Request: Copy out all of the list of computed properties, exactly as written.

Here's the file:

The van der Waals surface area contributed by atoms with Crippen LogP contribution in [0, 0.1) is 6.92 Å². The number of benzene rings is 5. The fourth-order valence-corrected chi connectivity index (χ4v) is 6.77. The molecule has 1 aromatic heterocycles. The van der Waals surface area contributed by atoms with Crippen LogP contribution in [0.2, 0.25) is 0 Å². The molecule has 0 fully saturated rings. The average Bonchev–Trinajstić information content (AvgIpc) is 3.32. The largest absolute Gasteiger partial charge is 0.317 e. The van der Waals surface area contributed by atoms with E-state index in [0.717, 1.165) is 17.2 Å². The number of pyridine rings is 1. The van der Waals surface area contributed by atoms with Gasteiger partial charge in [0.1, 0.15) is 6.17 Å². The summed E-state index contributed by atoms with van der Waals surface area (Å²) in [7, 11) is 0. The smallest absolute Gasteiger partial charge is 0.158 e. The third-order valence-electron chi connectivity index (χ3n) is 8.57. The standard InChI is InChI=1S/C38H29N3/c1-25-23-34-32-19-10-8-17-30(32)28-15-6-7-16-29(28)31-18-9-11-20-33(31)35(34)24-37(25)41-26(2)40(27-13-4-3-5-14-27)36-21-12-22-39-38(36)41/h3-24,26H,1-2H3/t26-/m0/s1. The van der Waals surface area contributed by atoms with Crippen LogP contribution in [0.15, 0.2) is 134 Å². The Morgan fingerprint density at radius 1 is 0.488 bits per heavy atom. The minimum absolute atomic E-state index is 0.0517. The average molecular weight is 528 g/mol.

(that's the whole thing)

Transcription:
The van der Waals surface area contributed by atoms with Crippen LogP contribution in [0, 0.1) is 6.92 Å². The number of benzene rings is 5. The fourth-order valence-corrected chi connectivity index (χ4v) is 6.77. The molecule has 1 aromatic heterocycles. The van der Waals surface area contributed by atoms with Crippen LogP contribution in [0.2, 0.25) is 0 Å². The molecule has 0 fully saturated rings. The average Bonchev–Trinajstić information content (AvgIpc) is 3.32. The largest absolute Gasteiger partial charge is 0.317 e. The van der Waals surface area contributed by atoms with E-state index in [0.717, 1.165) is 17.2 Å². The number of pyridine rings is 1. The van der Waals surface area contributed by atoms with Gasteiger partial charge in [0.1, 0.15) is 6.17 Å². The summed E-state index contributed by atoms with van der Waals surface area (Å²) in [7, 11) is 0. The smallest absolute Gasteiger partial charge is 0.158 e. The third-order valence-electron chi connectivity index (χ3n) is 8.57. The standard InChI is InChI=1S/C38H29N3/c1-25-23-34-32-19-10-8-17-30(32)28-15-6-7-16-29(28)31-18-9-11-20-33(31)35(34)24-37(25)41-26(2)40(27-13-4-3-5-14-27)36-21-12-22-39-38(36)41/h3-24,26H,1-2H3/t26-/m0/s1. The van der Waals surface area contributed by atoms with Crippen LogP contribution in [0.15, 0.2) is 134 Å². The Morgan fingerprint density at radius 1 is 0.488 bits per heavy atom. The minimum absolute atomic E-state index is 0.0517. The average molecular weight is 528 g/mol.